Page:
Meanwhile, thanks to the widespread availability of online porn, an increasing number of women feel self-conscious about their vulvas — and they're resorting to extreme measures to "fix" them. According to the American Society for Aesthetic Plastic Surgery, in 2013, more than 5,000 American women had labiaplasties, a costly surgery that removes the skin from the inner labia, resulting in a smooth, compact, Barbie-like appearance similar to that of Nell's vulva. The number of surgeons performing labiaplasties went from 21% to 29% in 2013 alone, and the procedures themselves increased by 44% over the same year, CNN reported.
The data from the Vagina Beauty Pageant supports the idea that the "Barbie" has become the standard for beautiful vulvas in our culture. According to the Vulva Paper survey, there was a slight preference for "Class 1" vulvas, or vulvas with "labia minora [that] don't protrude and are soft."
A passing visit to the most beautiful vagina contest's leaderboard, which displays a ranking of all the winners, confirms this idea. While the vaginas on display are somewhat varied in their physical appearance — some have different-shaped clitoral hoods than others, and a few have visible pubic hair — they are all clean-shaven and free of any visible epidermal imperfections. They are, to put it bluntly, conventionally attractive ladyparts.
When asked if she thinks the Vagina Beauty Pageant might have a negative impact on women who felt self-conscious about their vulvas to begin with, Nell dismissed the idea.
"If I thought it were damaging, or that negative for women, generally, I wouldn't have even participated. I believe that I am a person who tries to lead a life according to some basic ethics, so I wouldn't have done it if I honestly thought it was harming women generally," she says. "I honestly think it's harmless ... if there's something out there creating standards for vagina beauty, it's mostly porn, where you get a lot of women undergoing labiaplasty. That's absolutely more harming.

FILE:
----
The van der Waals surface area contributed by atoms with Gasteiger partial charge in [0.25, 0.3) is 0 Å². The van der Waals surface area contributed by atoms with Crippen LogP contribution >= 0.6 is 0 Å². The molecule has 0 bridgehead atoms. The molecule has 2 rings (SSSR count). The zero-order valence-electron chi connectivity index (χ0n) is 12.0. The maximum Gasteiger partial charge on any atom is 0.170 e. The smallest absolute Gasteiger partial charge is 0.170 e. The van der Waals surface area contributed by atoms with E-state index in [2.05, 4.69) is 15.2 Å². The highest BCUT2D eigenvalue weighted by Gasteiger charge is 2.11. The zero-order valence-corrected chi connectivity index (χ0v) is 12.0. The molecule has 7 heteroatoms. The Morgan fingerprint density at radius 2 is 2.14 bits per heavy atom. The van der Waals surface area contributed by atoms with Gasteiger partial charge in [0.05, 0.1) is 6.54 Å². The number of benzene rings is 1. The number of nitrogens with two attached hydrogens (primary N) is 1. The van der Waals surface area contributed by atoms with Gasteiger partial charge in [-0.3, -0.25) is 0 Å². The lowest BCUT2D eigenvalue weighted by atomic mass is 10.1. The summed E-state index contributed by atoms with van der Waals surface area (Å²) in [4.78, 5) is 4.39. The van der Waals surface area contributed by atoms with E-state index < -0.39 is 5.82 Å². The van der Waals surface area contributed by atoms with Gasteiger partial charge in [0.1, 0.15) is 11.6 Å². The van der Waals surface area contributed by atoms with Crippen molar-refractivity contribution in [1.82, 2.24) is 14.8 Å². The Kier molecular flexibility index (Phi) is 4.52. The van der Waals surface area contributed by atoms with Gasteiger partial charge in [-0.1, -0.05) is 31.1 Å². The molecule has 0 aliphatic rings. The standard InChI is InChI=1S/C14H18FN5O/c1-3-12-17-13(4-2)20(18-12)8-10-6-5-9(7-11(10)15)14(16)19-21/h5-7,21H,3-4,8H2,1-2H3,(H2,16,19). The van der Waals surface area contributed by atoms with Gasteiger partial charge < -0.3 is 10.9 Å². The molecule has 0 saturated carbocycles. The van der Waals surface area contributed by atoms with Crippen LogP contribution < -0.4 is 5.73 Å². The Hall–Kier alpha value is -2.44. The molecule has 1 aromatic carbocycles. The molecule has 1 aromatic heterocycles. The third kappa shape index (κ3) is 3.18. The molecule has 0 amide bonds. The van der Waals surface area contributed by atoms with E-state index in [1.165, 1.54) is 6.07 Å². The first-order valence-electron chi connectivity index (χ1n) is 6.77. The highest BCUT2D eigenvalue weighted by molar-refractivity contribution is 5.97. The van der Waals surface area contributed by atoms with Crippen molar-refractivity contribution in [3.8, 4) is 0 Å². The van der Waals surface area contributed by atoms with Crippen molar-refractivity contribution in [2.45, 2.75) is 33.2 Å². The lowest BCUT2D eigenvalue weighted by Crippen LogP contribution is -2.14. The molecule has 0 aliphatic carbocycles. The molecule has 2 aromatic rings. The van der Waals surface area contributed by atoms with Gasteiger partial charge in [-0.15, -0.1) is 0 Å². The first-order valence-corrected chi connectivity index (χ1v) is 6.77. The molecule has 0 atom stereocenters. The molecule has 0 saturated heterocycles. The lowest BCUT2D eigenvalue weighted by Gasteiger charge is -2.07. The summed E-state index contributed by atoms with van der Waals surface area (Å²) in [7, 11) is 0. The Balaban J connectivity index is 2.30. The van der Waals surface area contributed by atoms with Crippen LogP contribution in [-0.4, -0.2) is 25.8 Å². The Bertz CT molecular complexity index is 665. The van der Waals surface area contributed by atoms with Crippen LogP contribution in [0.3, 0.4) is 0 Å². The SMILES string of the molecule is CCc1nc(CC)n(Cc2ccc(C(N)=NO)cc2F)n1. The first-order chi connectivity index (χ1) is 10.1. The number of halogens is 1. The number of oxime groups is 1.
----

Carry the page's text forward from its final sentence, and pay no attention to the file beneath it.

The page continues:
"Objectification itself is not the problem. It's something that happens naturally to all of us, I think, both men and women."
Even though her vagina has just been voted the most beautiful in the world, Nell, who describes herself as "a middle height, middle weight girl dressing in a sporty way," says her own body isn't perfect. (Reminder: No one’s is.) When it comes down to it, she doesn't want other women to look at her vagina and feel bad about their own.
"My breasts and my nose and my ears are not like yours, so each one of us is different," she says. "It's obvious. It would be extremely boring if it were all the same." Plus, she adds, there were only 182 entries in the contest, which isn't at all representative of the entire population.
She is excited, however, about the $5,000 grand prize, and she's eager to fly to Berlin to have her vagina 3D-scanned for Sloan's sex toy. "I think it's technically interesting," she says of the 3D-scanning process. "I've always been curious about new technologies and design, which is my field."
At the end of the day, Nell insists she still doesn't believe she has a particularly "special vagina." And should a person happen to click on her photo, look down at their own vagina and feel woefully self-conscious as a result, Nell says that person may need to lighten up. (Of course, that’s easier said than done, especially given our society’s deeply ingrained beauty standards.)
"I took [the contest] for what it was — a fun game. I never took it too seriously," she says. It's "a marketing technique for a sex toy."
For privacy reasons, Nell's real name has not been disclosed.